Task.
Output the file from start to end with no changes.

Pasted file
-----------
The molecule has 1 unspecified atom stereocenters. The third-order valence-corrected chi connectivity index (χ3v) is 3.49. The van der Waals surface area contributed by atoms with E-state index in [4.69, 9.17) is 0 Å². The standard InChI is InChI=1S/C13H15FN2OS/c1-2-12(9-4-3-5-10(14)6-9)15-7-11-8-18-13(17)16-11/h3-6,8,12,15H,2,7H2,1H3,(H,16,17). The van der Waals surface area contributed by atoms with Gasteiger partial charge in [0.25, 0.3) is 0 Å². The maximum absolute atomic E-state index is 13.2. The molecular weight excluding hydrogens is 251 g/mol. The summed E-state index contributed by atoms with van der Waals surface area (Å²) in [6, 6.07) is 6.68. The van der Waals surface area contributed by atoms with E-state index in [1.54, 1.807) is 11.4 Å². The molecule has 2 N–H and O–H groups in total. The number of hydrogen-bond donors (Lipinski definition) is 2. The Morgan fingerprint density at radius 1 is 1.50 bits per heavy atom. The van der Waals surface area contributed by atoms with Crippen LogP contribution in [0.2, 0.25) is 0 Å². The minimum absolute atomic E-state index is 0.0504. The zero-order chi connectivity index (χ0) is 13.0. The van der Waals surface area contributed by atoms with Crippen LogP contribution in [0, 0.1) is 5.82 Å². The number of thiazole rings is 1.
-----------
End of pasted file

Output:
The molecule has 1 unspecified atom stereocenters. The third-order valence-corrected chi connectivity index (χ3v) is 3.49. The van der Waals surface area contributed by atoms with E-state index in [4.69, 9.17) is 0 Å². The standard InChI is InChI=1S/C13H15FN2OS/c1-2-12(9-4-3-5-10(14)6-9)15-7-11-8-18-13(17)16-11/h3-6,8,12,15H,2,7H2,1H3,(H,16,17). The van der Waals surface area contributed by atoms with Gasteiger partial charge in [0.25, 0.3) is 0 Å². The maximum absolute atomic E-state index is 13.2. The molecular weight excluding hydrogens is 251 g/mol. The summed E-state index contributed by atoms with van der Waals surface area (Å²) in [6, 6.07) is 6.68. The van der Waals surface area contributed by atoms with E-state index in [1.54, 1.807) is 11.4 Å². The molecule has 2 N–H and O–H groups in total. The number of hydrogen-bond donors (Lipinski definition) is 2. The Morgan fingerprint density at radius 1 is 1.50 bits per heavy atom. The van der Waals surface area contributed by atoms with Crippen LogP contribution in [0.2, 0.25) is 0 Å². The minimum absolute atomic E-state index is 0.0504. The zero-order chi connectivity index (χ0) is 13.0. The van der Waals surface area contributed by atoms with Crippen LogP contribution in [0, 0.1) is 5.82 Å². The number of thiazole rings is 1.